Instead, one of the other entry methods may cover you, such as by holding the right credit card, having a Sky Club membership, or having Virgin Australia Velocity Gold or Platinum status – which, unlike Delta status, grants Delta lounge access on US domestic journeys.
Dining in this Sky Club is predominantly self-service, with a mid-afternoon visit finding a reasonable buffet spread for a late lunch, with pre-assembled rolls aside a variety of salad ingredients, joined by hot dishes like a Thai vegan curry broth:
Add to that, corn chowder, Swiss three-bean chard soup, and sweets including lemon slice, chocolate chip cookies and brownies.
For more of a snack, graze the selection of cheese, crackers and antipasto: perfect for an afternoon bite:
On the beverage front, coffee is available – you'll find both filtered and espresso brews here – along with the usual soft drink machine, plus iced tea, strawberry and basil-infused water, and a multi-function tap pouring chilled, sparkling and boiling water:
There's also a tended bar, with beverage menus listing your paid and complimentary drink choices. On the wine front, there's no charge for French sparkling (Veuve du Vernay), Chardonnay, Pinot Grigio, Rosé, Cabernet Sauvignon or the Chilean red blend.
For spirits, the complimentary list includes Three Olives Vodka, Damrak gin, Bacardi rum, Old Forester 86 Proof bourbon, Jack Daniel's whiskey, Camarena Silver Tequila and Baileys Irish Cream, with Michelob Ultra and local craft beers also served free.
All other choices from the comprehensive menu attract a charge – and can be paid for in US dollars or Delta SkyMiles – and while not 'required' as such, tipping is customary in the United States.
How much to tip is an individual preference, although my go-to is usually US$1 for a simple drink (such as a pour of wine) even if the drink was otherwise 'free'; US$2 for something more complex like a cocktail; or 15-20% of the pre-tax price if purchasing a bottle.
Beyond the walk-up bar, staff were also making their way through the lounge with a drink and snack trolley, from which a warmed berry crumble was tasty with a dash of cream, aside a glass of Pinot Grigio.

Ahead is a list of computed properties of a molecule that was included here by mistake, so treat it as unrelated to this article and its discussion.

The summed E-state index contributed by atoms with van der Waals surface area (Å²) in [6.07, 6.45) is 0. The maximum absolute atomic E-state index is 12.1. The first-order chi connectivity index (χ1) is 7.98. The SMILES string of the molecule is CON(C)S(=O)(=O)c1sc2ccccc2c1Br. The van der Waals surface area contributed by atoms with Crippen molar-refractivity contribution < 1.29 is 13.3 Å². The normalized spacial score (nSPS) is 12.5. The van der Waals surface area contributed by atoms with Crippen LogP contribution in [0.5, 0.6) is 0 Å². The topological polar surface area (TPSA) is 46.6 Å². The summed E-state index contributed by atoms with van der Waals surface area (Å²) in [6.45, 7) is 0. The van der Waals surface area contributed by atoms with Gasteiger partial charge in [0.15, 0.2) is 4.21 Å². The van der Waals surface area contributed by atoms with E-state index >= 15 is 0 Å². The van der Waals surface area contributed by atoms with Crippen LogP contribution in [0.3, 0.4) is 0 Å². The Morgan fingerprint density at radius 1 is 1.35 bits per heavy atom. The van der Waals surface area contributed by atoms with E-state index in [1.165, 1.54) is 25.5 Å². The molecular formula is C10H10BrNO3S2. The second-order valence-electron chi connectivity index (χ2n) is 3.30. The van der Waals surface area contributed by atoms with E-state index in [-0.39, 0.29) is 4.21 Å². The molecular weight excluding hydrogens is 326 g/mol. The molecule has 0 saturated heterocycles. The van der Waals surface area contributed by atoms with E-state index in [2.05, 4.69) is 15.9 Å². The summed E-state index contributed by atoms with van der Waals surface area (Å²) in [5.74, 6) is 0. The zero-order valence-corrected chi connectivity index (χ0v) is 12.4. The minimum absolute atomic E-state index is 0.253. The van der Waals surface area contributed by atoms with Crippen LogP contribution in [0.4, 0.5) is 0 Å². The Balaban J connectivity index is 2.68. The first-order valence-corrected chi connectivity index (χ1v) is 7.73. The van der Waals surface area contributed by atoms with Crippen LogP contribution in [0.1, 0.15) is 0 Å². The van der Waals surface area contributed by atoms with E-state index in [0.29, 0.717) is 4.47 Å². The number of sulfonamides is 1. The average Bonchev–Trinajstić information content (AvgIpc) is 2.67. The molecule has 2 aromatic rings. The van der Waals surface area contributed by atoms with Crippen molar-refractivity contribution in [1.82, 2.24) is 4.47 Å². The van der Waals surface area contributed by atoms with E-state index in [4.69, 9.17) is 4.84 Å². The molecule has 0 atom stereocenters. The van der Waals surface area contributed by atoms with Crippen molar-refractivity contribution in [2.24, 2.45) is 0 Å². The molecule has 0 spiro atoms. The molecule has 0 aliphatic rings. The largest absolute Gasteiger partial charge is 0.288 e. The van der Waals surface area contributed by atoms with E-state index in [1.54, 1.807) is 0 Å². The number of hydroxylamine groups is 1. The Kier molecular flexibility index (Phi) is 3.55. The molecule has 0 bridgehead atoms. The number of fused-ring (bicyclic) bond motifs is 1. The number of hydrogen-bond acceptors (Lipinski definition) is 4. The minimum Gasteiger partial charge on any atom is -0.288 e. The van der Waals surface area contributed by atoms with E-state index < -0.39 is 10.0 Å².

Interestingly, these staff were politely declining tips from everybody and would not accept even $1 with insistence.
When your visit to the US capital still leaves work to do before your departure, there are plenty of places to accomplish this, ranging from batches of individual seats with accessible power points through to grouped seating:
You'll find a more conventional working bench in the corner, from which you can enjoy those views back towards the city.
Here, there's AC and USB power available from each seat, although the power outlets on one side weren't functioning – fortunately, the guest opposite had a couple to spare.
WiFi is fast and free with both uploads and downloads hovering at the 20Mbps mark, which is more than adequate for most tasks.
With time to kick back and relax, catch up on the latest sporting events via various satellite-connected TVs. To avoid disturbing other guests, the TVs thoughtfully stay on mute, but you can download the Tunity app on your device to listen-in via your own headphones.
Otherwise, unwind in a group while enjoying the view or the artwork, or settle down in the main space where most seats are power-enabled.
For somewhere quieter, look to this secluded nook just behind reception. Most people walk straight past this when hunting for a seat or a better view, making this a nice place to read with plenty of overhead lighting.
All up, the Delta Sky Club at Washington's Reagan National Airport is refreshingly not what comes to mind when you think of a typical 'North American lounge'.
It's modern, stylish and thoughtfully-designed, and although a little tricky to find – and in need of some more variety on the hot food front – it's a nice place to await your flight in peace, given boarding calls aren't made here unless flights are delayed.
Chris Chamberlin travelled as a guest of Delta Air Lines.